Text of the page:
The Best American Essays, The New York Times Magazine, Vogue, Salon, Ti n House, The

    Rumpus where she wrote the popular Dear Sugar advice column and elsewhere. The

    movie adaptation of Wild, starring Reese Witherspoon, was released in December. Strayed

    holds an MFA in fiction writing from Syracuse University and a bache lors degree from the

    University of Minnesota. She lives in Portland, Ore., with her husband and their two children.

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    *****

    By Adam Kirsch

    The more deeply a novel lays bare the darkness in American society and the American soul,the more likely it is to become a classic.

    Early last year, the publication of Lawrence

    Buells study The Dream of the Great

    American Novel gave critics a chance to ask

    whether that dream is still alive. For the most

    part, their answer was no. The GAN, to use the

    acronym Buell employs (taking a cue from

    Henry James), represents just the kind of

    imperial project that contemporary criticism

    has learned to mistrust. What writer, after all,has the right, the cultural authority, to sum up

    all the diverse experiences and perspectives

    that can be called American in a single book?

    To Michael Kimmage, writing in The New

    Republic, the dream of the GAN appeared

    silly and nave and antiquated. Adam

    Gopnik, in The New Yorker, observed wryly

    that nothing is more American than our will

    to make the enormous do the work of the excellent. We have googly eyes for gargantuan

    statements.

    In his book, however, Buell reminds us that the term Great American Novel has seldom

    been used unironically. Almost from the moment it was coined, by the novelist John De

    Forest in 1868, it has been used to mock the overweening ambition it names. Buell quotes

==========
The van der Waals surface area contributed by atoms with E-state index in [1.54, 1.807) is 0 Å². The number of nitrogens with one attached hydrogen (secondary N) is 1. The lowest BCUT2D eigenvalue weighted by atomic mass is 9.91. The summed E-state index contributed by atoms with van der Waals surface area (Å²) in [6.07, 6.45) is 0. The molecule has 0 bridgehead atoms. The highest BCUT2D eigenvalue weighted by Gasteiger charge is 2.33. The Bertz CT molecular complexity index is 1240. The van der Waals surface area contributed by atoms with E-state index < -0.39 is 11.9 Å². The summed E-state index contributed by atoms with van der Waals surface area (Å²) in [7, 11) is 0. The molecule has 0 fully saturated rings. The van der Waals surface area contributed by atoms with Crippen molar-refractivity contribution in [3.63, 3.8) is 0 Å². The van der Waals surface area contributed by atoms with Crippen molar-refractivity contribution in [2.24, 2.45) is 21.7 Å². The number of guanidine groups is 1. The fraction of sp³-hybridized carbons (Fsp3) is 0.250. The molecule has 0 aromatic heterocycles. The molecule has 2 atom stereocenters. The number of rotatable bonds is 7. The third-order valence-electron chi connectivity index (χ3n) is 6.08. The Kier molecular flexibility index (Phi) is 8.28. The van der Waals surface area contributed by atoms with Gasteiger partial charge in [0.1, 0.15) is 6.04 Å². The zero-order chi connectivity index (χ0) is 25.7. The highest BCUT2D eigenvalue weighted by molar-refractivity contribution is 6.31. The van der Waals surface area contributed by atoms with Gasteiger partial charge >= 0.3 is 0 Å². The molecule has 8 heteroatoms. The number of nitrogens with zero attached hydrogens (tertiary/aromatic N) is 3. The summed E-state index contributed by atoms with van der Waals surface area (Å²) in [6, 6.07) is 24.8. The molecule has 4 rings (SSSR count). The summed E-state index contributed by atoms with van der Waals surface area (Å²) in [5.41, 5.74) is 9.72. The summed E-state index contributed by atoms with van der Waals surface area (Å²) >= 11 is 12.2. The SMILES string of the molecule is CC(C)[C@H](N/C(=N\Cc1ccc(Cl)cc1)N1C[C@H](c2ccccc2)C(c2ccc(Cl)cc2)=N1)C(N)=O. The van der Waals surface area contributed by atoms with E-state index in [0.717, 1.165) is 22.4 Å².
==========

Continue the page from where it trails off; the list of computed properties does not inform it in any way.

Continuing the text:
one post-Civil War observer who compared it to such other great American things as the

    great American sewing-machine, the great American public school [and] the great

    American sleeping-car. When Philip Roth actually wrote a book called The Great

    American Novel, in 1973, it was, inevitably, a satire.

    It might be hard today to find a critic, especially an academic critic, who would accept the

    idea of the GAN or even of its component parts. Greatness, Americanness and the novel

    itself are now concepts to be interrogated and problematized. Yet somehow the news ofthis obsolescence has not quite reached novelists themselves, who continue to dream about

    writing the big, complex book that will finally capture the country. There is nothing subtle

    about this ambition: When Jonathan Franzen wrote his candidate for the GAN, he called it

    Freedom; Roth named his attempt (sincere, this time) American Pastoral. These are

    titles that call attention to their own scope, in the tradition of John Dos Passos, who titled

    his trilogy of the-way-we-live-now novels simply U.S.A.

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    And the response to Freedom and American Pastoral two of the most successful and

    widely praised literary novels of our time shows that readers, too, have not given up on

    the promise of the GAN. The thirst for books that will explain us to ourselves, that will

    dramatize and summarize what makes Americans the people they are, is one manifestation

    of our incurable exceptionalism. Of course, we could learn from Tolstoy or Shakespeare

    what human beings are like, but that does not satisfy us; Homo americanus has alwaysconceived of itself as a new type, the product of what Lincoln called a new birth of

    freedom. This conviction, which can be traced in our politics, economic system and foreign

    policy, cannot help influencing our literature.

    Yet as Buell also emphasizes, the novels that we now think of as canonical GANs are by no

    means patriotic puffery. On the contrary, the more deeply a novel lays bare the darkness in

    American society and the American soul, the more likely it is to become a classic. Moby-

    Dick, the most obvious GAN candidate, is centered on a vengeful megalomaniac; The

    Great Gatsby is about a social-climbing fraud; Beloved is about slavery and infanticide.

    Even The Catcher in the Rye, a book whose modest scale and New York focus might seemto keep it out of the pantheon of Great American Novels, is at heart a navely passionate

    indictment of American phoniness and fallenness.

    Perhaps what